Dunkirk

Andrew Jackson

Mike Chambers

Andrew Lockley

Alison Wortman

Scott Fisher

 

Outstanding Visual Effects in an Animated Feature

Coco

Lee Unkrich

Darla K. Anderson

David Ryu

Michael K. O’Brien

 

Outstanding Visual Effects in a Photoreal Episode

Game of Thrones: Beyond the Wall

Joe Bauer

Steve Kullback

Chris Baird

David Ramos

Sam Conway

 

Outstanding Supporting Visual Effects in a Photoreal Episode

Black Sails: XXIX

Erik Henry

Terron Pratt

Yafei Wu

David Wahlberg

Paul Dimmer

 

Outstanding Visual Effects in a Real-Time Project

Assassin’s Creed Origins

Raphael Lacoste

Patrick Limoges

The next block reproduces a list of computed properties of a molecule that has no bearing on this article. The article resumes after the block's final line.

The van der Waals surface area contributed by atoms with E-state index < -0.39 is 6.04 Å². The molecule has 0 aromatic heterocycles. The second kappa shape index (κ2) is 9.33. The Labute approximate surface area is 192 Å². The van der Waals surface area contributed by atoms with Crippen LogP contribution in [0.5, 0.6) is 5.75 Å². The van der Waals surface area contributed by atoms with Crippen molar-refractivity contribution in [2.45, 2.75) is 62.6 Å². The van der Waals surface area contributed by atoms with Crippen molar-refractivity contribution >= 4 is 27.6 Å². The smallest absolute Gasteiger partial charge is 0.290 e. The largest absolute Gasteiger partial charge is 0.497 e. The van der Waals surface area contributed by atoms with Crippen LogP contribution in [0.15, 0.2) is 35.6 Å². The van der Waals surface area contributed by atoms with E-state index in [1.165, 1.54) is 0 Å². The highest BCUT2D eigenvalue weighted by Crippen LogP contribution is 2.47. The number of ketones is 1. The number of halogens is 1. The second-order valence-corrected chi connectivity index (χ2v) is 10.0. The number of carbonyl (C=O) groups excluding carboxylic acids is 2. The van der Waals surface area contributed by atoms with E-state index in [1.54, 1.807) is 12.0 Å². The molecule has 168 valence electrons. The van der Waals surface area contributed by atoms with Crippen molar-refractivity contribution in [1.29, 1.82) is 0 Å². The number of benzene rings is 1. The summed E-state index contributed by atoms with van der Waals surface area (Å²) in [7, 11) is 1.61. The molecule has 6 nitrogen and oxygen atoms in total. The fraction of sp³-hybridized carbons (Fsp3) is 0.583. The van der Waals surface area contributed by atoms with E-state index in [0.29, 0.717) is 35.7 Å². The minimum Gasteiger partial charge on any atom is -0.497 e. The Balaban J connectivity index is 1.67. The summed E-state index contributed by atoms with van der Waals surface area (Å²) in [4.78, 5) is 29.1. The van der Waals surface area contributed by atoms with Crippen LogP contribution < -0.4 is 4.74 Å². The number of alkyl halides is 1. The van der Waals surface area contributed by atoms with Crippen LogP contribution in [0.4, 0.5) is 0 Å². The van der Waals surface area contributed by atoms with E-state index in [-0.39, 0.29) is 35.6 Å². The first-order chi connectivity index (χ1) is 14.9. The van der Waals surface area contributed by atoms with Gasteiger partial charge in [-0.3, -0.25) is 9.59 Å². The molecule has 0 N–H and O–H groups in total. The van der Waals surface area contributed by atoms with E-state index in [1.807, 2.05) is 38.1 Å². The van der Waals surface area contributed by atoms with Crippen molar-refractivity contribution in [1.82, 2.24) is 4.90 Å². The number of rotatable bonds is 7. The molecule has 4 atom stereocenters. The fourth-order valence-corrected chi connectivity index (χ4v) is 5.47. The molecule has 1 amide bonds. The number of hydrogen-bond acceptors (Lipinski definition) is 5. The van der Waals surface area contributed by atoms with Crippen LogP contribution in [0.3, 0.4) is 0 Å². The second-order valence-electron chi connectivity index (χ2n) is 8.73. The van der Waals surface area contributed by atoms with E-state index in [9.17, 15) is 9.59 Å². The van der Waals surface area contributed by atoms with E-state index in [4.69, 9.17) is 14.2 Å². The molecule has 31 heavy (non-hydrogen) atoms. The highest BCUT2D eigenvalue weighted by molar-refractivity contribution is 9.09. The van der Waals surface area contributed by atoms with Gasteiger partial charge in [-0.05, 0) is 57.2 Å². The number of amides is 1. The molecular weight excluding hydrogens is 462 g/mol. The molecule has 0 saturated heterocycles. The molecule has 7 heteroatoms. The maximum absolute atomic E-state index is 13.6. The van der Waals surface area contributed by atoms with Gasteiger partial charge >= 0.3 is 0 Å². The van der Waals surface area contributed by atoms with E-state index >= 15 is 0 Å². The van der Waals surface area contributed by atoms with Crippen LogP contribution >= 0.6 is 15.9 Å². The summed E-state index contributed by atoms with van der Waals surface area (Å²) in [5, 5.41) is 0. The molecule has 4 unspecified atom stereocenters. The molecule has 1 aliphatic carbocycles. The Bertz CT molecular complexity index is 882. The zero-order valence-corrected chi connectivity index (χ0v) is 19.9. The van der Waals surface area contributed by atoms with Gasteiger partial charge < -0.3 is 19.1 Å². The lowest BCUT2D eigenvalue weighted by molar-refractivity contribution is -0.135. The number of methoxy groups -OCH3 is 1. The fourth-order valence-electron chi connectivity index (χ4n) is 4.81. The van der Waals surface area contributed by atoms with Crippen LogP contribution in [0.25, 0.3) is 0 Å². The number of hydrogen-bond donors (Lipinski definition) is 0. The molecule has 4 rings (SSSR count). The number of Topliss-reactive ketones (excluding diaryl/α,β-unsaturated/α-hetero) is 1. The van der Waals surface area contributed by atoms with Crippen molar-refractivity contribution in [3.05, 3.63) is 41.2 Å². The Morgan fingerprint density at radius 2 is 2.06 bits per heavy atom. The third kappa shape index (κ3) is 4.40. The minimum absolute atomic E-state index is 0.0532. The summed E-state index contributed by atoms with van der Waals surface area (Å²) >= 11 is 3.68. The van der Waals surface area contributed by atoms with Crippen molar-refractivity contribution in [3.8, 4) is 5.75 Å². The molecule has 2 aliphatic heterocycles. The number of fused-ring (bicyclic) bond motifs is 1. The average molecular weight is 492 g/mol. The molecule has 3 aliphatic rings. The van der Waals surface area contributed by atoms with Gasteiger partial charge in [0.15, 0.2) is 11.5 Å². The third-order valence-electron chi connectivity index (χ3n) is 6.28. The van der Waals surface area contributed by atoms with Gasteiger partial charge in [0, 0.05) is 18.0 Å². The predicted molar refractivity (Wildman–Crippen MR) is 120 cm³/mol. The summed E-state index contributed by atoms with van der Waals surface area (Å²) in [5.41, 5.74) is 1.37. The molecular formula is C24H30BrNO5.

Jean-Sebastien Guay

Ulrich Haar

 

Outstanding Visual Effects in a Commercial

Samsung Do What You Can’t: Ostrich

Diarmid Harrison-Murray

Tomek Zietkiewicz

Amir Bazazi

Martino Madeddu

 

 

Outstanding Visual Effects in a Special Venue Project

Avatar: Flight of Passage

Richard Baneham

Amy Jupiter

David Lester

Thrain Shadbolt

 

Outstanding Animated Character in a Photoreal Feature

War for the Planet of the Apes: Caesar

Dennis Yoo

Ludovic Chailloleau

Douglas McHale

Tim Forbes

 

Outstanding Animated Character in an Animated Feature

Coco: Hèctor

Emron Grover

Jonathan Hoffman

Michael Honsel

Guilherme Sauerbronn Jacinto

 

Outstanding Animated Character in an Episode or Real-Time Project

Game of Thrones The Spoils of War: Drogon Loot Train Attack

Murray Stevenson

Jason Snyman

Jenn Taylor

Florian Friedmann

 

Outstanding Animated Character in a Commercial

Samsung Do What You Can’t: Ostrich

David Bryan

Maximilian Mallmann

Tim Van Hussen

Brendan Fagan